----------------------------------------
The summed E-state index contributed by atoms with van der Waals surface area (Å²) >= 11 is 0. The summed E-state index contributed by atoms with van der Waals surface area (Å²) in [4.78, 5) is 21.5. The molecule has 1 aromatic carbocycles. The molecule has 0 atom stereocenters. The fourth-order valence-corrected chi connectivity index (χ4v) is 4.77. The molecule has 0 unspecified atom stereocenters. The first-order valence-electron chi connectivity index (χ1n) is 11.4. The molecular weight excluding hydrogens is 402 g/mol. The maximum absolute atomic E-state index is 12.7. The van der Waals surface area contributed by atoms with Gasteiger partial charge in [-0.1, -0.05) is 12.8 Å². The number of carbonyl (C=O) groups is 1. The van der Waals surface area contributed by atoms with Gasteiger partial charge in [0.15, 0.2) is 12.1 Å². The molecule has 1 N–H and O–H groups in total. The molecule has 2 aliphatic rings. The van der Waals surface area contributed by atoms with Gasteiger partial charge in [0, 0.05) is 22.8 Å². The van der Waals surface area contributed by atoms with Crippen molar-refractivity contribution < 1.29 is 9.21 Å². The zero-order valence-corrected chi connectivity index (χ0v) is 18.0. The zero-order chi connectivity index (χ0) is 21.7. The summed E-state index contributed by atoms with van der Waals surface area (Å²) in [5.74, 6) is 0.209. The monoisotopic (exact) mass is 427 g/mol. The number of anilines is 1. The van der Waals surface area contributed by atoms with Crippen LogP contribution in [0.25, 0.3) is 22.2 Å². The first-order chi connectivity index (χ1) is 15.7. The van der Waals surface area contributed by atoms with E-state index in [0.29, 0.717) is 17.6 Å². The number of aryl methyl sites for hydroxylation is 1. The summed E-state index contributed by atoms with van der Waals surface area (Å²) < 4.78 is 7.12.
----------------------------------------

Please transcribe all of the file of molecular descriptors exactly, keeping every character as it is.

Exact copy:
The summed E-state index contributed by atoms with van der Waals surface area (Å²) >= 11 is 0. The summed E-state index contributed by atoms with van der Waals surface area (Å²) in [4.78, 5) is 21.5. The molecule has 1 aromatic carbocycles. The molecule has 0 atom stereocenters. The fourth-order valence-corrected chi connectivity index (χ4v) is 4.77. The molecule has 0 unspecified atom stereocenters. The first-order valence-electron chi connectivity index (χ1n) is 11.4. The molecular weight excluding hydrogens is 402 g/mol. The maximum absolute atomic E-state index is 12.7. The van der Waals surface area contributed by atoms with Gasteiger partial charge in [-0.1, -0.05) is 12.8 Å². The number of carbonyl (C=O) groups is 1. The van der Waals surface area contributed by atoms with Gasteiger partial charge in [0.15, 0.2) is 12.1 Å². The molecule has 1 N–H and O–H groups in total. The molecule has 2 aliphatic rings. The van der Waals surface area contributed by atoms with Gasteiger partial charge in [0, 0.05) is 22.8 Å². The van der Waals surface area contributed by atoms with Crippen molar-refractivity contribution < 1.29 is 9.21 Å². The zero-order valence-corrected chi connectivity index (χ0v) is 18.0. The zero-order chi connectivity index (χ0) is 21.7. The summed E-state index contributed by atoms with van der Waals surface area (Å²) in [5.74, 6) is 0.209. The monoisotopic (exact) mass is 427 g/mol. The number of anilines is 1. The van der Waals surface area contributed by atoms with Crippen LogP contribution in [0.25, 0.3) is 22.2 Å². The first-order chi connectivity index (χ1) is 15.7. The van der Waals surface area contributed by atoms with E-state index in [0.29, 0.717) is 17.6 Å². The number of aryl methyl sites for hydroxylation is 1. The summed E-state index contributed by atoms with van der Waals surface area (Å²) < 4.78 is 7.12.